• 35 Metascore
    • 80 Critic Score
    The brutalisation of three female characters is horrific, but it would be a presumptuous leap to suggest the film itself flexes a misogynistic creed. Such assertions would woefully misconstrue Bakhia's thematic subtext, which is an examination and comment on the male mind warped by patriarchal thinking and a manipulative form of self-exculpation/cowardice.
  41. If Northern Soul loses its way a little as the duo's friendship starts to unravel, with Constantine working in some unwelcome and unnecessary melodrama, this is a minor blip in what is an otherwise joyous and air-punching affair.
    • 71 Metascore
    • 80 Critic Score
    Vinterberg's Far From the Madding Crowd is a wondrous feat: at turns tender, dramatic, fragile and bold, it's the definitive adaptation.
  42. Baumbach is never likely to make a film that doesn't engage with interesting issue, but on this occasion he's made something smart and relevant that really brings the funny, arguably making this his most widely appealing film to date.
  43. A harrowing but necessary insight into what the first Allied troops met as they stumbled upon the nightmare of the Holocaust.
  44. The human drama isn't always as compelling as it wants to be, but at its best Godzilla is a hugely entertaining blockbuster that starts strongly and finishes with a mighty roar. The king of the monsters has returned, and it appears he's here to stay.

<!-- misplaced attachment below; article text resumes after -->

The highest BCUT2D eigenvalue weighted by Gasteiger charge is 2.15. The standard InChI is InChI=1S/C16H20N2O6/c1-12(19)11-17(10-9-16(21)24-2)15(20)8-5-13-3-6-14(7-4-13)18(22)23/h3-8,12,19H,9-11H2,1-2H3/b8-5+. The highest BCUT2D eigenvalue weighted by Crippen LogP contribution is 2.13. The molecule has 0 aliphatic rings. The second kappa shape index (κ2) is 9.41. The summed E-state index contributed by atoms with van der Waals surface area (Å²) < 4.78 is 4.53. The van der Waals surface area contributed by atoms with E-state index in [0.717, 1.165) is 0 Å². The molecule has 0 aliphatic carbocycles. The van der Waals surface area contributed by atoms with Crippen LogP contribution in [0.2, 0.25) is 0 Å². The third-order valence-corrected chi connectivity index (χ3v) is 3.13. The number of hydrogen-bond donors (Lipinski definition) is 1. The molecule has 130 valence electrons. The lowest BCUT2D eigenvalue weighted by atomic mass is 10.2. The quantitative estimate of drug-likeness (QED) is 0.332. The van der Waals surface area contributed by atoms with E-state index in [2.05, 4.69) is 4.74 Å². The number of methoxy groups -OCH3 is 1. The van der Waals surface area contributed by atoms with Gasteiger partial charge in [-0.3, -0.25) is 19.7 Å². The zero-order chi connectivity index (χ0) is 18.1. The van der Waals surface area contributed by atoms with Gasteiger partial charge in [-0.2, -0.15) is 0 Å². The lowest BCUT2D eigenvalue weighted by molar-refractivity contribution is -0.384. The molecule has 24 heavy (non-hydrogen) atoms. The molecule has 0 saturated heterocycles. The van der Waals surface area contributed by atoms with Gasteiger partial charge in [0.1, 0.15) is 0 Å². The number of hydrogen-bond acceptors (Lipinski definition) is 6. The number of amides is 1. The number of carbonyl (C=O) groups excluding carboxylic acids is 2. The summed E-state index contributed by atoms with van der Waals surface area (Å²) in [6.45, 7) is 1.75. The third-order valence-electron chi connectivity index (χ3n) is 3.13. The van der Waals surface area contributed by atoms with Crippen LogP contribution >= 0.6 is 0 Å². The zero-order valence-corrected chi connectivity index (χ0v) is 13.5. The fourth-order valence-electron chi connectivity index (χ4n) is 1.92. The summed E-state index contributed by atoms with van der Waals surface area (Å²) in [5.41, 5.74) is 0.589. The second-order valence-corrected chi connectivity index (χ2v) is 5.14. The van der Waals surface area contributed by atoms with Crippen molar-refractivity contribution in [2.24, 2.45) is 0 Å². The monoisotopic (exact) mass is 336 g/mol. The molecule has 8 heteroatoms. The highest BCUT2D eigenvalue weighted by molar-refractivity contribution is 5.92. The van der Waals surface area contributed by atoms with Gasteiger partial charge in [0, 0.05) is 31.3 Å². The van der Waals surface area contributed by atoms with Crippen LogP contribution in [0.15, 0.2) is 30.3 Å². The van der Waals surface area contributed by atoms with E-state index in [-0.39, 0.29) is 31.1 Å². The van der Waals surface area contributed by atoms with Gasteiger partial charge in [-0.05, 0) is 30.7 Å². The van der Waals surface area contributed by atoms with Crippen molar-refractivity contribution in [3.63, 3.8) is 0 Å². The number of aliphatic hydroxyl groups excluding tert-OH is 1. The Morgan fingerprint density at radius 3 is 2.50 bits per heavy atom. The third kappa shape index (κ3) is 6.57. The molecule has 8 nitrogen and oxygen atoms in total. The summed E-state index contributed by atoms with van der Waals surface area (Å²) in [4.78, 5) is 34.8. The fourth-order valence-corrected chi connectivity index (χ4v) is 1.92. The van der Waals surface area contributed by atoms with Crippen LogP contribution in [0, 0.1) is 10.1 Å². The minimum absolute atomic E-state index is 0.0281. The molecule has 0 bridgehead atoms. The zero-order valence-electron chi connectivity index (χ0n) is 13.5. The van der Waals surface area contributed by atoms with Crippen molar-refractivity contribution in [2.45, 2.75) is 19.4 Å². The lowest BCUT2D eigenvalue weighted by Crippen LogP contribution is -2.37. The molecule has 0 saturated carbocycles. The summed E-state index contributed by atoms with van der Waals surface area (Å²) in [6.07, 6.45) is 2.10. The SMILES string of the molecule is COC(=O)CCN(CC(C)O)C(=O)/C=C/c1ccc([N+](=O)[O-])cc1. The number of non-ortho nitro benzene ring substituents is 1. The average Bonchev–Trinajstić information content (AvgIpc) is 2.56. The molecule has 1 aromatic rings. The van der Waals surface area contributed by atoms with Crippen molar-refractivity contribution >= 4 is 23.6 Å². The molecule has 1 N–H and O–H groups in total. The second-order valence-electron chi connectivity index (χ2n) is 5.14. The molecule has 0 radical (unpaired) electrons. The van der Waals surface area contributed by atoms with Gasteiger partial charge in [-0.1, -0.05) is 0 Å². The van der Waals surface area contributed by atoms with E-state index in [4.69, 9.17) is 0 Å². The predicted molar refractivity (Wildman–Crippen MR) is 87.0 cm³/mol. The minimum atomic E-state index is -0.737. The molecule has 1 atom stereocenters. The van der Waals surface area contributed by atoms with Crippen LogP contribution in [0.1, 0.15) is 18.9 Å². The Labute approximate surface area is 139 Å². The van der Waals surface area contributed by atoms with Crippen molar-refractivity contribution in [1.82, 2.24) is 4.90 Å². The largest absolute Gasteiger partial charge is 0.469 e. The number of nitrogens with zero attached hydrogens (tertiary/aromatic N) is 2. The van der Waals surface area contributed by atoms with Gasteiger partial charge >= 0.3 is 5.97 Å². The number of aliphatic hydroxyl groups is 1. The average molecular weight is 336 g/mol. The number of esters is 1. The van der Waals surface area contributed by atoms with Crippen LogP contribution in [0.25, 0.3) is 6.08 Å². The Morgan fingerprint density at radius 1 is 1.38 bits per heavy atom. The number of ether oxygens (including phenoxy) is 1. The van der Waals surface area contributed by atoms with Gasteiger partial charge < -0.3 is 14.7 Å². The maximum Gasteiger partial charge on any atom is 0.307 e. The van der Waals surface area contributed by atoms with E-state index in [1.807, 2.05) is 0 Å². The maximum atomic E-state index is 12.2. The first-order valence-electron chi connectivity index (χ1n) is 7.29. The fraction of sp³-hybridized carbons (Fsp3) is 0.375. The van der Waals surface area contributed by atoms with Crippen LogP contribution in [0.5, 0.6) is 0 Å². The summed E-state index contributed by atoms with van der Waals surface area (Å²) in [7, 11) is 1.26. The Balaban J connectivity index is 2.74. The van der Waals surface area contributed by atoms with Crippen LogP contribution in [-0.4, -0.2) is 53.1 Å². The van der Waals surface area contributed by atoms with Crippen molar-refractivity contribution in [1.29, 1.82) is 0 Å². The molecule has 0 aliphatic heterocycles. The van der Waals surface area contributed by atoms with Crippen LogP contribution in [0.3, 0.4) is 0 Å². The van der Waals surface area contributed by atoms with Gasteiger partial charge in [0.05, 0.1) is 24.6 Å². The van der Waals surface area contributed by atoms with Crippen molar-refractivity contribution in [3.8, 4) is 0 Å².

• 65 Metascore
    • 80 Critic Score
    Jason Lei Howden's directorial debut is primed for unalloyed genre thrills, making you laugh until your sides hurt and subverting the rom-zom-com format.
  45. The Duke of Burgundy lingers long in the mind and cements its director's much-deserved place as one of the most exhilarating currently at work.
  46. Rams is a truly remarkable, eccentric work.
  47. Artfully, his films tracks the tragic decline of a good man gone bad, who finds murder too insignificant not to do again and again, a worthy addition to William Shakespeare's ever growing filmography.
    • 87 Metascore
    • 80 Critic Score
    The casting is perfect and the acting uniformly superb. For all its lack of depth, the script is sharp, zippy and only occasionally hokey.
  48. It’s meditative, beautiful, utterly fascinating, and one of the year’s finest documentary achievements.
  49. Lanthimos has broadened his scope and has created a marvellously bleak, bizarre comedy.
    • CineVue
  50. In his signature style, without talking heads, narration or explanatory context, Wiseman takes us straight into the London gallery itself and the inhabitants inside - both human and paint-form.
    • 49 Metascore